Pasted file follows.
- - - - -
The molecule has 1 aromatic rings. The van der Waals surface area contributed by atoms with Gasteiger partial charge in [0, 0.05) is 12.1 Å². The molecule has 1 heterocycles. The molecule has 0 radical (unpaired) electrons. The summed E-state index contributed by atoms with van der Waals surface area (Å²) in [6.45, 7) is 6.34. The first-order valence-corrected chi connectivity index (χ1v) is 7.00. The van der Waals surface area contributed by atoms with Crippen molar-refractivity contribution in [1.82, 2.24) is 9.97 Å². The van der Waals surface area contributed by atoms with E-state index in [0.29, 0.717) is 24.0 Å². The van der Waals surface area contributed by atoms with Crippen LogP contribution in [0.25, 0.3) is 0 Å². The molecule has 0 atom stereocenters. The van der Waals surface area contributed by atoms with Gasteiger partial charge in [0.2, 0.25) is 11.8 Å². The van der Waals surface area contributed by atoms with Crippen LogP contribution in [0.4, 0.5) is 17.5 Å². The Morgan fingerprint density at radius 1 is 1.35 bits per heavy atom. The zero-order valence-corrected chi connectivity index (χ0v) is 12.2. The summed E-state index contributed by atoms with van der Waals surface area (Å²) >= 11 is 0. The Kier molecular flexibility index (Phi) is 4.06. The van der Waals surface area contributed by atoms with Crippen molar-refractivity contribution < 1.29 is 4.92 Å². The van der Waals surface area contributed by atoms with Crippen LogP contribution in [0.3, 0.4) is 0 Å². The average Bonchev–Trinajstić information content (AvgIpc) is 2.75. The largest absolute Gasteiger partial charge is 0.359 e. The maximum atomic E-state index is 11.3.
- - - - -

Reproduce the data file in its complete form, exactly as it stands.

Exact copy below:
The molecule has 1 aromatic rings. The van der Waals surface area contributed by atoms with Gasteiger partial charge in [0, 0.05) is 12.1 Å². The molecule has 1 heterocycles. The molecule has 0 radical (unpaired) electrons. The summed E-state index contributed by atoms with van der Waals surface area (Å²) in [6.45, 7) is 6.34. The first-order valence-corrected chi connectivity index (χ1v) is 7.00. The van der Waals surface area contributed by atoms with Crippen molar-refractivity contribution in [1.82, 2.24) is 9.97 Å². The van der Waals surface area contributed by atoms with E-state index in [0.29, 0.717) is 24.0 Å². The van der Waals surface area contributed by atoms with Crippen LogP contribution in [0.25, 0.3) is 0 Å². The molecule has 0 atom stereocenters. The van der Waals surface area contributed by atoms with Gasteiger partial charge in [0.2, 0.25) is 11.8 Å². The van der Waals surface area contributed by atoms with Crippen LogP contribution in [0.4, 0.5) is 17.5 Å². The Morgan fingerprint density at radius 1 is 1.35 bits per heavy atom. The zero-order valence-corrected chi connectivity index (χ0v) is 12.2. The summed E-state index contributed by atoms with van der Waals surface area (Å²) >= 11 is 0. The Kier molecular flexibility index (Phi) is 4.06. The van der Waals surface area contributed by atoms with Crippen molar-refractivity contribution < 1.29 is 4.92 Å². The van der Waals surface area contributed by atoms with Crippen LogP contribution in [0.3, 0.4) is 0 Å². The average Bonchev–Trinajstić information content (AvgIpc) is 2.75. The largest absolute Gasteiger partial charge is 0.359 e. The maximum atomic E-state index is 11.3.